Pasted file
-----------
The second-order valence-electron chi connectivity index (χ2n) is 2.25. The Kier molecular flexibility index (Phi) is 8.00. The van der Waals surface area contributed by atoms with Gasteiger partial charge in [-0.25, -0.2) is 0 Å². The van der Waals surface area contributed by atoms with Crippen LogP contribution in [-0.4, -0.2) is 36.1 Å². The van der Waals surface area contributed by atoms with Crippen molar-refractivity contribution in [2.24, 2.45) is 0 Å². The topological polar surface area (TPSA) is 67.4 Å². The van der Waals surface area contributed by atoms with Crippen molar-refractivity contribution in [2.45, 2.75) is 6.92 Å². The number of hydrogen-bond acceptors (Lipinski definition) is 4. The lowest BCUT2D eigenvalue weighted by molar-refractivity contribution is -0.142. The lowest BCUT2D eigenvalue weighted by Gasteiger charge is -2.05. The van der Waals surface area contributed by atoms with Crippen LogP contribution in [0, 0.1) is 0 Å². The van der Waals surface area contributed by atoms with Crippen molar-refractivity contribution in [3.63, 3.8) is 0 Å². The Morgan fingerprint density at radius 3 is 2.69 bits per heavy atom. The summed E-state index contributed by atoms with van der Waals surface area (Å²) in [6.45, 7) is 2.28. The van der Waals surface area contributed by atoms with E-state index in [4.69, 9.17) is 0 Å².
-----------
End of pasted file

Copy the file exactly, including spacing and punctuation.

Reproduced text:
The second-order valence-electron chi connectivity index (χ2n) is 2.25. The Kier molecular flexibility index (Phi) is 8.00. The van der Waals surface area contributed by atoms with Gasteiger partial charge in [-0.25, -0.2) is 0 Å². The van der Waals surface area contributed by atoms with Crippen LogP contribution in [-0.4, -0.2) is 36.1 Å². The van der Waals surface area contributed by atoms with Crippen molar-refractivity contribution in [2.24, 2.45) is 0 Å². The topological polar surface area (TPSA) is 67.4 Å². The van der Waals surface area contributed by atoms with Crippen molar-refractivity contribution in [2.45, 2.75) is 6.92 Å². The number of hydrogen-bond acceptors (Lipinski definition) is 4. The lowest BCUT2D eigenvalue weighted by molar-refractivity contribution is -0.142. The lowest BCUT2D eigenvalue weighted by Gasteiger charge is -2.05. The van der Waals surface area contributed by atoms with Crippen LogP contribution in [0, 0.1) is 0 Å². The van der Waals surface area contributed by atoms with Crippen molar-refractivity contribution in [3.63, 3.8) is 0 Å². The Morgan fingerprint density at radius 3 is 2.69 bits per heavy atom. The summed E-state index contributed by atoms with van der Waals surface area (Å²) in [6.45, 7) is 2.28. The van der Waals surface area contributed by atoms with E-state index in [4.69, 9.17) is 0 Å².